“Nancy and I were sitting there and I dropped a Cheezie. So I bent down to pick it up and as I grabbed the Cheezie, I looked up and caught Nancy looking down my top. She did it really quickly, but I’m pretty sure of it. It takes a lot to pull the wool over my eyes. I was wearing one of my old sweatshirts with a loose neck so she could’ve seen my nipples very easily. I sat back up and pressed on of the couch pillows against my chest. Nancy coughed, looked at the living room clock, and started working on a new row of Fudgee-Os. She wasn’t going to admit seeing my nipples, so I sent her a mental telepathy message.”

“I’m looking forward to winning the food basket,” Daniela said, picking a scab off her knee. “Nutella for days.”

You can get more information on the novel from ecw press.

For more info about Canada reads visit the CBC website.


In some odd irony, the Times Online has reported that Spam factories are working overtime to create enough product to feed the hungry Americans looking for ways to cut back on their food budgets. It’s not secret that in times of economic downturn that a greater percentage of our ever shrinking food budgets go towards “staples,” but is raises some concern to me that our society counts spam in this category.

I know that in many ways we have lost the art of cooking. When we all had high-paying jobs as investment brokers we got all the calories we needed from martinis and frozen burritos. When things get rough we just don’t know where to turn – hence oil crashes and we see a run on Spam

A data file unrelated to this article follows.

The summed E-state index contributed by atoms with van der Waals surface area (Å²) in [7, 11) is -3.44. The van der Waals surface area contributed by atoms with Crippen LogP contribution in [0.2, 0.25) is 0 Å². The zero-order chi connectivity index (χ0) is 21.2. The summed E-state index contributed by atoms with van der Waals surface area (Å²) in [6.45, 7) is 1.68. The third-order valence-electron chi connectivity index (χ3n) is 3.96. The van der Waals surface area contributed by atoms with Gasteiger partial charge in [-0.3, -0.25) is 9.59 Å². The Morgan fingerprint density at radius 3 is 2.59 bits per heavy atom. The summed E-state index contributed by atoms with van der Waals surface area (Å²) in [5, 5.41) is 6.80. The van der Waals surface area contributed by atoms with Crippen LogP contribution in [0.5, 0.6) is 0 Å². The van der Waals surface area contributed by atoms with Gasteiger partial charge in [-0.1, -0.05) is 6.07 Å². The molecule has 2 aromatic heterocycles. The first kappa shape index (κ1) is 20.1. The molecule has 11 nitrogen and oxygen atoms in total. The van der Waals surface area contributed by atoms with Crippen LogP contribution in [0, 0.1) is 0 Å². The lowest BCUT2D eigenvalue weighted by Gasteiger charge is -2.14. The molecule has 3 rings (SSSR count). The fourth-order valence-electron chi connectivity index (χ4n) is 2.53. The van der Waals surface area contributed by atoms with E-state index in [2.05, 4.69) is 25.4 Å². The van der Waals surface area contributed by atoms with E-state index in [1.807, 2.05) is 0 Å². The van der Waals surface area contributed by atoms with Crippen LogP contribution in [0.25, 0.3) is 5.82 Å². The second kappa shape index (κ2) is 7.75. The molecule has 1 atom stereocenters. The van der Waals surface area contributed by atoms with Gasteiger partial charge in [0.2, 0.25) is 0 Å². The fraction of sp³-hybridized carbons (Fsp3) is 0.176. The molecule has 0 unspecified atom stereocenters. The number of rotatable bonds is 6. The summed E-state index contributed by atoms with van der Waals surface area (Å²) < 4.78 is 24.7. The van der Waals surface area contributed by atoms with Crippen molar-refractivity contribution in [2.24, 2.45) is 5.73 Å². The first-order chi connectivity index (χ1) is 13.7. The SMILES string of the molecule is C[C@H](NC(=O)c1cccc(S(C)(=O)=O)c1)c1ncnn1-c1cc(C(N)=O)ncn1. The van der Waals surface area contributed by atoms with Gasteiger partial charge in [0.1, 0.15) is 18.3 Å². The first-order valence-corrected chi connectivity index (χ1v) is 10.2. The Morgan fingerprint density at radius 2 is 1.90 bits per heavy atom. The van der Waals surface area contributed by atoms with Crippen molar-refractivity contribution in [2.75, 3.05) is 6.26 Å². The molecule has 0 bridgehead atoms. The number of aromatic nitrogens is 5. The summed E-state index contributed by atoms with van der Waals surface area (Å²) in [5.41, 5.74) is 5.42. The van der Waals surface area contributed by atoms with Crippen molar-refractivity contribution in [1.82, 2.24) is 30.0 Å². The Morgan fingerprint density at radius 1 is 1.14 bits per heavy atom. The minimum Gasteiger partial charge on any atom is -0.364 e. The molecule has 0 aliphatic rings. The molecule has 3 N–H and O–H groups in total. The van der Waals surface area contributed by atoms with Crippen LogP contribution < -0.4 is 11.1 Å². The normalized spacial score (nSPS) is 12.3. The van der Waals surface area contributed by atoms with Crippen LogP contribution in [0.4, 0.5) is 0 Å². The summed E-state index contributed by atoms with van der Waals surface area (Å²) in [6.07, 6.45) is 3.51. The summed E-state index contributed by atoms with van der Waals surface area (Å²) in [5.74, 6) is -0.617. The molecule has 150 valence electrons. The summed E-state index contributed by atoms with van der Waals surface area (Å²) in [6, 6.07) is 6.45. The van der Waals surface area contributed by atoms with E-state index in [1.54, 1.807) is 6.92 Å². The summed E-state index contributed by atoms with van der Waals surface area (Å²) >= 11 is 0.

Not to fear! You can get one can of low sodium or hickory smoke spam for $2.75 (according to the store). Here are some *better* menu ideas that won’t cost you more than that…

1. Spaghetti – one can of tomatoes costs less than a dollar. You can make sauce by just cooking it for a few minutes with garlic and blending it. Seriously – anyone can do this.

2. Legumes – chick peas, beans, lentils all last a really long time and cost nearly nothing.

3. Eggs – omlettes or fried egg sandwiches are cheap easy and not just for breakfast.

4. Carrots, potatoes, sweet potatoes or other root vegetables are good for tones of things, last a while and are dirt cheap.

5. Sandwiches – cucumber, slices of cheese, part of a tomato, whatever you like.

6. Soup – broth plus anything is soup, you can get a can of it for a dollar and add scraps from the fridge. If it’s still not good, blend it up and call it “bisque.”

7. Rice, Cous Cous or other grains – you can buy them in bulk and really put anything on them. Great for make-ahead lunch time meals too.

8. Tofu – it’s like the vegan spam without the salt, just season and serve!

9. Salad – even in the winter lettuce doesn’t get that pricey. It’s the classic health food.

10. Any of the above the second day – it’s probably cheaper to eat leftovers than anything else. You’re already cooking, make twice as much and eat for two days.

In this economic climate we all need our strength… eat well!